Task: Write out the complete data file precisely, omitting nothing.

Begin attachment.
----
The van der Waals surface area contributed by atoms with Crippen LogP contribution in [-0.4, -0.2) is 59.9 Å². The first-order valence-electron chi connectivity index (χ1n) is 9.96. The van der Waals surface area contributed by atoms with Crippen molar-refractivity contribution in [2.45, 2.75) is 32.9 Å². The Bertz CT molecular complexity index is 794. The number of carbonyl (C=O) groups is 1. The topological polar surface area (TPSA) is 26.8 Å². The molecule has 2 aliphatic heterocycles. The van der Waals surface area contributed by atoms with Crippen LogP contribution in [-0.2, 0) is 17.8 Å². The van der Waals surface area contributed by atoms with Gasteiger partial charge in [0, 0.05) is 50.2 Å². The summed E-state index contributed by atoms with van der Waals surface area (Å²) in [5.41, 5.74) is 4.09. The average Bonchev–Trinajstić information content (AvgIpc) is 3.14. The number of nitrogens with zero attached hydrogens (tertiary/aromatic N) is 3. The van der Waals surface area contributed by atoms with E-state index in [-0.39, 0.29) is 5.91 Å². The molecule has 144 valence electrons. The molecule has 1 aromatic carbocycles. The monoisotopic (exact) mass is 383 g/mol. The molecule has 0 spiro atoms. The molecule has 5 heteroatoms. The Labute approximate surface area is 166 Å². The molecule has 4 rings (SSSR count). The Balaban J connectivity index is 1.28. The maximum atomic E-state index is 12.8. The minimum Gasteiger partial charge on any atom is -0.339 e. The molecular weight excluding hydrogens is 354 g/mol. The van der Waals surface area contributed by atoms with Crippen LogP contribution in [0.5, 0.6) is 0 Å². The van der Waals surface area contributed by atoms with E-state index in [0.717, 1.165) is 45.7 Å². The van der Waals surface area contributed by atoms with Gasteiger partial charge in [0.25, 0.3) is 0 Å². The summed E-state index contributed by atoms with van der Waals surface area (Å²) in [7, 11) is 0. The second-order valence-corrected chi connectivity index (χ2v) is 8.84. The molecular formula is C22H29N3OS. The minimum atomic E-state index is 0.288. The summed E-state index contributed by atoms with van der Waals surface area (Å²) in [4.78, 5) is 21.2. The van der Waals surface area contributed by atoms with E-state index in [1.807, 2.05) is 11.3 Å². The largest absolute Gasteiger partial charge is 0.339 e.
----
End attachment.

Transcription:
The van der Waals surface area contributed by atoms with Crippen LogP contribution in [-0.4, -0.2) is 59.9 Å². The first-order valence-electron chi connectivity index (χ1n) is 9.96. The van der Waals surface area contributed by atoms with Crippen molar-refractivity contribution in [2.45, 2.75) is 32.9 Å². The Bertz CT molecular complexity index is 794. The number of carbonyl (C=O) groups is 1. The topological polar surface area (TPSA) is 26.8 Å². The molecule has 2 aliphatic heterocycles. The van der Waals surface area contributed by atoms with Crippen LogP contribution in [-0.2, 0) is 17.8 Å². The van der Waals surface area contributed by atoms with Gasteiger partial charge in [0, 0.05) is 50.2 Å². The summed E-state index contributed by atoms with van der Waals surface area (Å²) in [5.41, 5.74) is 4.09. The average Bonchev–Trinajstić information content (AvgIpc) is 3.14. The number of nitrogens with zero attached hydrogens (tertiary/aromatic N) is 3. The van der Waals surface area contributed by atoms with E-state index in [-0.39, 0.29) is 5.91 Å². The molecule has 144 valence electrons. The molecule has 1 aromatic carbocycles. The monoisotopic (exact) mass is 383 g/mol. The molecule has 0 spiro atoms. The molecule has 5 heteroatoms. The Labute approximate surface area is 166 Å². The molecule has 4 rings (SSSR count). The Balaban J connectivity index is 1.28. The maximum atomic E-state index is 12.8. The minimum Gasteiger partial charge on any atom is -0.339 e. The molecular weight excluding hydrogens is 354 g/mol. The van der Waals surface area contributed by atoms with Crippen LogP contribution in [0.5, 0.6) is 0 Å². The van der Waals surface area contributed by atoms with E-state index in [0.717, 1.165) is 45.7 Å². The van der Waals surface area contributed by atoms with Gasteiger partial charge in [0.25, 0.3) is 0 Å². The summed E-state index contributed by atoms with van der Waals surface area (Å²) in [7, 11) is 0. The second-order valence-corrected chi connectivity index (χ2v) is 8.84. The molecular formula is C22H29N3OS. The minimum atomic E-state index is 0.288. The summed E-state index contributed by atoms with van der Waals surface area (Å²) in [4.78, 5) is 21.2. The van der Waals surface area contributed by atoms with E-state index in [1.807, 2.05) is 11.3 Å². The largest absolute Gasteiger partial charge is 0.339 e.